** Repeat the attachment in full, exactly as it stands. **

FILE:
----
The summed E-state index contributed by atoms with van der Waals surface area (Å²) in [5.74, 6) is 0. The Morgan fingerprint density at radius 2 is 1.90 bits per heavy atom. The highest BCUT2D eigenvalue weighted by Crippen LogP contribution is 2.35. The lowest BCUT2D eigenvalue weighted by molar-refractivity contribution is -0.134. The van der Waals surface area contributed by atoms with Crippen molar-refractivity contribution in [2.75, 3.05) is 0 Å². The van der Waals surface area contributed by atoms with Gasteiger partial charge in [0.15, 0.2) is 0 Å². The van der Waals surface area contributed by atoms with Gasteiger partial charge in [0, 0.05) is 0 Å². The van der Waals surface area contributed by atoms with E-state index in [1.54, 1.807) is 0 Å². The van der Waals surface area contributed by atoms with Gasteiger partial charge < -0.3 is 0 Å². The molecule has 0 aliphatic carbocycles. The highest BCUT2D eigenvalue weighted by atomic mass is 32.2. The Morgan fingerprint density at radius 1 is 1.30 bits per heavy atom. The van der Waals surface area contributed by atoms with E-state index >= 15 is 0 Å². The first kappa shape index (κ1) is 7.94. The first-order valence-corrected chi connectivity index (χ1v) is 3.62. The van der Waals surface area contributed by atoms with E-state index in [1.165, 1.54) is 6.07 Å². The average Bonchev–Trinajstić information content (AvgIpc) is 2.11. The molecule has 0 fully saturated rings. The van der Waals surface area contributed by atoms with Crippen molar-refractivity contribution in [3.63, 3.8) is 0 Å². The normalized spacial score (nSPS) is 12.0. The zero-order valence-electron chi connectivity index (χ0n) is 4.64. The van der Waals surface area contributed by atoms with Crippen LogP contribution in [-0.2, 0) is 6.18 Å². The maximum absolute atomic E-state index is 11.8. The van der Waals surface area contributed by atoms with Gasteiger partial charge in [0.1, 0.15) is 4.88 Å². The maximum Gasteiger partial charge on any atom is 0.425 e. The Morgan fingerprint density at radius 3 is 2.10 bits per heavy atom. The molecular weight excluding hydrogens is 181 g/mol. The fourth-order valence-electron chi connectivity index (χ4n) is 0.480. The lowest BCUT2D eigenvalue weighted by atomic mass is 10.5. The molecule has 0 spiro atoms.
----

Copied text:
The summed E-state index contributed by atoms with van der Waals surface area (Å²) in [5.74, 6) is 0. The Morgan fingerprint density at radius 2 is 1.90 bits per heavy atom. The highest BCUT2D eigenvalue weighted by Crippen LogP contribution is 2.35. The lowest BCUT2D eigenvalue weighted by molar-refractivity contribution is -0.134. The van der Waals surface area contributed by atoms with Crippen molar-refractivity contribution in [2.75, 3.05) is 0 Å². The van der Waals surface area contributed by atoms with Gasteiger partial charge in [0.15, 0.2) is 0 Å². The van der Waals surface area contributed by atoms with Gasteiger partial charge in [0, 0.05) is 0 Å². The van der Waals surface area contributed by atoms with E-state index in [1.54, 1.807) is 0 Å². The van der Waals surface area contributed by atoms with Gasteiger partial charge < -0.3 is 0 Å². The molecule has 0 aliphatic carbocycles. The highest BCUT2D eigenvalue weighted by atomic mass is 32.2. The Morgan fingerprint density at radius 1 is 1.30 bits per heavy atom. The van der Waals surface area contributed by atoms with E-state index >= 15 is 0 Å². The first kappa shape index (κ1) is 7.94. The first-order valence-corrected chi connectivity index (χ1v) is 3.62. The van der Waals surface area contributed by atoms with E-state index in [1.165, 1.54) is 6.07 Å². The average Bonchev–Trinajstić information content (AvgIpc) is 2.11. The molecule has 0 fully saturated rings. The van der Waals surface area contributed by atoms with Crippen molar-refractivity contribution in [3.63, 3.8) is 0 Å². The normalized spacial score (nSPS) is 12.0. The zero-order valence-electron chi connectivity index (χ0n) is 4.64. The van der Waals surface area contributed by atoms with Crippen LogP contribution in [-0.2, 0) is 6.18 Å². The maximum absolute atomic E-state index is 11.8. The van der Waals surface area contributed by atoms with Gasteiger partial charge in [0.1, 0.15) is 4.88 Å². The maximum Gasteiger partial charge on any atom is 0.425 e. The Morgan fingerprint density at radius 3 is 2.10 bits per heavy atom. The molecular weight excluding hydrogens is 181 g/mol. The fourth-order valence-electron chi connectivity index (χ4n) is 0.480. The lowest BCUT2D eigenvalue weighted by atomic mass is 10.5. The molecule has 0 spiro atoms.